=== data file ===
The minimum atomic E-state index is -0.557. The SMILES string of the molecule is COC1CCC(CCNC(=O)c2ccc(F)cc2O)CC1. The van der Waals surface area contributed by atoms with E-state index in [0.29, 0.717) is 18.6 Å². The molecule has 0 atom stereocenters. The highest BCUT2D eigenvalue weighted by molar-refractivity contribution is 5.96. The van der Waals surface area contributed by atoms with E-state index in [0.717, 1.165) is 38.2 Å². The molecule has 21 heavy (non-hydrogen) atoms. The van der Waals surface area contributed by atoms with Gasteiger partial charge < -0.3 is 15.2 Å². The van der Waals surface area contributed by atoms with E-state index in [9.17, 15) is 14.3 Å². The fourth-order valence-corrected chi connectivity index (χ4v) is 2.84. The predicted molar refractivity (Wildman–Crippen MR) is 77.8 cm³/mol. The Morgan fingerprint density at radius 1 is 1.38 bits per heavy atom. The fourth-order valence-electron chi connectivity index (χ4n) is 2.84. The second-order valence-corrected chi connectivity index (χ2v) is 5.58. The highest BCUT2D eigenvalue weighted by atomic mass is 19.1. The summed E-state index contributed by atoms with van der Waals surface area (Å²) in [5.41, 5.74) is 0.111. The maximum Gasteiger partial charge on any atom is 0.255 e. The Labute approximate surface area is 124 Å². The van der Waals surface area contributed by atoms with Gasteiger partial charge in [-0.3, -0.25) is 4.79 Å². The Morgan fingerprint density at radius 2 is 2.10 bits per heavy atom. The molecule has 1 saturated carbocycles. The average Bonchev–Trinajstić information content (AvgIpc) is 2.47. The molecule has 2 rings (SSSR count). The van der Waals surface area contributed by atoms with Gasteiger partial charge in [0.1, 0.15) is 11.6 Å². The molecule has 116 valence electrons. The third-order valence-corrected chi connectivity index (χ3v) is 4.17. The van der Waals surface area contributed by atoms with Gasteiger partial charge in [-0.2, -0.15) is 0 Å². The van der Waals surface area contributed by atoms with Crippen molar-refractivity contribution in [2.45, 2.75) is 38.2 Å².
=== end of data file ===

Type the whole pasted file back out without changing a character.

The minimum atomic E-state index is -0.557. The SMILES string of the molecule is COC1CCC(CCNC(=O)c2ccc(F)cc2O)CC1. The van der Waals surface area contributed by atoms with E-state index in [0.29, 0.717) is 18.6 Å². The molecule has 0 atom stereocenters. The highest BCUT2D eigenvalue weighted by molar-refractivity contribution is 5.96. The van der Waals surface area contributed by atoms with E-state index in [0.717, 1.165) is 38.2 Å². The molecule has 21 heavy (non-hydrogen) atoms. The van der Waals surface area contributed by atoms with Gasteiger partial charge < -0.3 is 15.2 Å². The van der Waals surface area contributed by atoms with E-state index in [9.17, 15) is 14.3 Å². The fourth-order valence-corrected chi connectivity index (χ4v) is 2.84. The predicted molar refractivity (Wildman–Crippen MR) is 77.8 cm³/mol. The Morgan fingerprint density at radius 1 is 1.38 bits per heavy atom. The fourth-order valence-electron chi connectivity index (χ4n) is 2.84. The second-order valence-corrected chi connectivity index (χ2v) is 5.58. The highest BCUT2D eigenvalue weighted by atomic mass is 19.1. The summed E-state index contributed by atoms with van der Waals surface area (Å²) in [5.41, 5.74) is 0.111. The maximum Gasteiger partial charge on any atom is 0.255 e. The Labute approximate surface area is 124 Å². The van der Waals surface area contributed by atoms with Gasteiger partial charge in [-0.3, -0.25) is 4.79 Å². The Morgan fingerprint density at radius 2 is 2.10 bits per heavy atom. The molecule has 1 saturated carbocycles. The average Bonchev–Trinajstić information content (AvgIpc) is 2.47. The molecule has 2 rings (SSSR count). The van der Waals surface area contributed by atoms with Gasteiger partial charge in [0.1, 0.15) is 11.6 Å². The molecule has 116 valence electrons. The third-order valence-corrected chi connectivity index (χ3v) is 4.17. The van der Waals surface area contributed by atoms with Gasteiger partial charge in [-0.2, -0.15) is 0 Å². The van der Waals surface area contributed by atoms with Crippen molar-refractivity contribution in [2.45, 2.75) is 38.2 Å².